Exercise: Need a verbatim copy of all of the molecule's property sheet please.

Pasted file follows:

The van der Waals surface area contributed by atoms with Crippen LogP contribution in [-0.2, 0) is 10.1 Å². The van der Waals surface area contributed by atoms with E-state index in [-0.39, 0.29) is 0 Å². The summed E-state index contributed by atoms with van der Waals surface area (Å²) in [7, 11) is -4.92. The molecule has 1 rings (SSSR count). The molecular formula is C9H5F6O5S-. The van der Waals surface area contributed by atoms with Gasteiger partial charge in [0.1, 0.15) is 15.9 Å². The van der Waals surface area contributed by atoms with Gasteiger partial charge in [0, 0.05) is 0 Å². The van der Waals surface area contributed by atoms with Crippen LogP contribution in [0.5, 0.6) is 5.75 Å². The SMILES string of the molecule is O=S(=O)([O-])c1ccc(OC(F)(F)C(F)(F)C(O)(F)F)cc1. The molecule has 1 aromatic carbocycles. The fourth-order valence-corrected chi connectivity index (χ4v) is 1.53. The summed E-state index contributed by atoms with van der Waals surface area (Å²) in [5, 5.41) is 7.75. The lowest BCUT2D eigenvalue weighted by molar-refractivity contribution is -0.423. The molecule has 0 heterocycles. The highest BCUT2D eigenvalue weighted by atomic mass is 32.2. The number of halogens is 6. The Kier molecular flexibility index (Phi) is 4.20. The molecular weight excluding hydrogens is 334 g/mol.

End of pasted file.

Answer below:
The van der Waals surface area contributed by atoms with Crippen LogP contribution in [-0.2, 0) is 10.1 Å². The van der Waals surface area contributed by atoms with E-state index in [-0.39, 0.29) is 0 Å². The summed E-state index contributed by atoms with van der Waals surface area (Å²) in [7, 11) is -4.92. The molecule has 1 rings (SSSR count). The molecular formula is C9H5F6O5S-. The van der Waals surface area contributed by atoms with Gasteiger partial charge in [0.1, 0.15) is 15.9 Å². The van der Waals surface area contributed by atoms with Gasteiger partial charge in [0, 0.05) is 0 Å². The van der Waals surface area contributed by atoms with Crippen LogP contribution in [0.5, 0.6) is 5.75 Å². The SMILES string of the molecule is O=S(=O)([O-])c1ccc(OC(F)(F)C(F)(F)C(O)(F)F)cc1. The molecule has 1 aromatic carbocycles. The fourth-order valence-corrected chi connectivity index (χ4v) is 1.53. The summed E-state index contributed by atoms with van der Waals surface area (Å²) in [5, 5.41) is 7.75. The lowest BCUT2D eigenvalue weighted by molar-refractivity contribution is -0.423. The molecule has 0 heterocycles. The highest BCUT2D eigenvalue weighted by atomic mass is 32.2. The number of halogens is 6. The Kier molecular flexibility index (Phi) is 4.20. The molecular weight excluding hydrogens is 334 g/mol.